Splash, Trickle, And Flow

This is the volume of water that needs to be pumped from one pool to another in order for a water feature (e.g., waterfall) to function. Initial designers often overlook the issue of the relationship between the surface areas of the pools connected by weirs in a multi-level water feature. When the pump is turned off (e.g., daily between 2 a.m. and 7 a.m.), the lowest pool has to be able to collect the “water in transit” in a short period of time. If the area of the lowest pool is significantly smaller than the combined area of all other pools, then provision for a surge tank may be necessary to collect the excess water. This common solution may significantly complicate the mechanical design of the system, and considerably raise the cost of installation and operation of the feature. When the pump is turned on, the collected water from the lowest pond or surge tank is necessary to rapidly raise the water level in the upper pools, allowing the waterfall to start flowing again. For example, raising the water level by a ¼ inch (a common measure in designed waterfalls) in a 100-square-foot upper pool requires lowering the water level by 1 inch from the lowest pool of a 25-square-foot area. Similarly, if the area relationship of the top pool to the lowest one is 50:1, the water level in the lowest pool will have to drop by 12-1/2 inches for the same ¼-inch waterfall increase. That necessary fluctuation of the water level in the lowest pond or the surge tank has to be anticipated during the conceptual-design development.

Weir Design And Construction

Difficulties of construction and required flow of “water in transit” (volume at a calculated velocity) are the two main implications directly related to length of weirs. A ¼-inch thick waterfall requires approximately 10 gallons per minute (GPM) for every foot of weir length. Therefore, a 50-foot-long weir requires pumping ± 500 GPM from the lowest to the top pond, which is a considerable amount of water (imagine water moving in a full 6-inch diameter line at ± 5-1/2 feet per second). If this feature is designed to operate every day, the monthly cost of energy required will be significant. Decreasing that flow will reduce the thickness of the waterfall, potentially turning it into a trickle.

Another significant issue is the contractor’s ability to provide the required precision while constructing the weir from specified materials (i.e., concrete or stone). Keep in mind that the entire edge of a weir has to maintain a constant level, with variations not exceeding half of the thickness of the waterfall. Running a 1/8-inch thick sheet of water (for a gentle waterfall flowing on a 3-degree battered wall) requires variations in the weir level to be less than 1/16-inch. Otherwise, the water may not be distributed evenly along the edge, leaving undesired, visible patterns of dry and concentrated water flow along the weir.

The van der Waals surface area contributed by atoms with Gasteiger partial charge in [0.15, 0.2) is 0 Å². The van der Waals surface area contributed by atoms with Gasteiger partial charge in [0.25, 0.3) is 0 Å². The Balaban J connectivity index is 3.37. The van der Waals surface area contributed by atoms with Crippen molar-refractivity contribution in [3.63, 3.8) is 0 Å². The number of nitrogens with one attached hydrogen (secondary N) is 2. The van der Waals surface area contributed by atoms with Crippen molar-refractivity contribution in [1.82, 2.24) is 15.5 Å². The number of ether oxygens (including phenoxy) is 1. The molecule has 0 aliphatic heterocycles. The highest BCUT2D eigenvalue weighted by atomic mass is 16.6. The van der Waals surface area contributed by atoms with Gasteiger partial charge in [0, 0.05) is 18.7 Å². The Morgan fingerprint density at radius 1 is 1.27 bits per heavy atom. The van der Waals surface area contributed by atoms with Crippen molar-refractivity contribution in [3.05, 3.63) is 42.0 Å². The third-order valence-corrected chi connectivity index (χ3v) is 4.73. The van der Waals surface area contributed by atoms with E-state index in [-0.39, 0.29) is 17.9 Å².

Water Migration

The cross-section shape of the weir edge also plays a significant role in the water-flow characteristics. A sharp edge (i.e., 90-degree angle) will (depending on velocity) allow for water to detach from the weir’s edge and freely fall. A gently rounded edge (e.g., 3-inch radius) allows water to “hug” the weir’s surface and keep flowing on a battered waterfall’s wall, thus significantly reducing the splash.

The electrostatic charge of water droplets allows them to migrate sideways along the smooth walls and horizontal edges, resulting in effects similar to splash. A vertical saw-cut or a corner forces water to run along its edge. Therefore, any patterns on walls (reveals in concrete or on stone facing) near the weirs will affect migration of water. Typically a sandblasted, vertical concrete wall with no reveals will allow water to migrate sideways from both sides of the weir at a 45- to 60-degree angle.

Pool Depth

Shallow pools (e.g., 3 inches) create difficulties in sourcing mechanical fittings, which are shallow enough to be installed below or at water level. Also, the sun warms the water in a shallow pond faster than in a deep one, thus increasing complications related to algae and other water microorganisms. In most jurisdictions, pond depth exceeding 18 inches is considered hazardous and requires safety fencing. Designing pools between 12 and 18 inches deep appears to be the most practical approach.

Color Selection

The color of the pond’s walls and floor affects visual perception of the feature, and may also significantly impact the cost of its maintenance. Dark pools are perceived as deeper and also mask small amounts of dust and organic debris suspended in the water and on the floor, thus requiring less-frequent cleaning. Swimming pool-like colors invite people to wade and play with water, which may expose the owner to liabilities related to water sanitation. On the other hand, dark pools accumulate more heat from the sun, and are more susceptible to chlorine or calcium-deposit stains.

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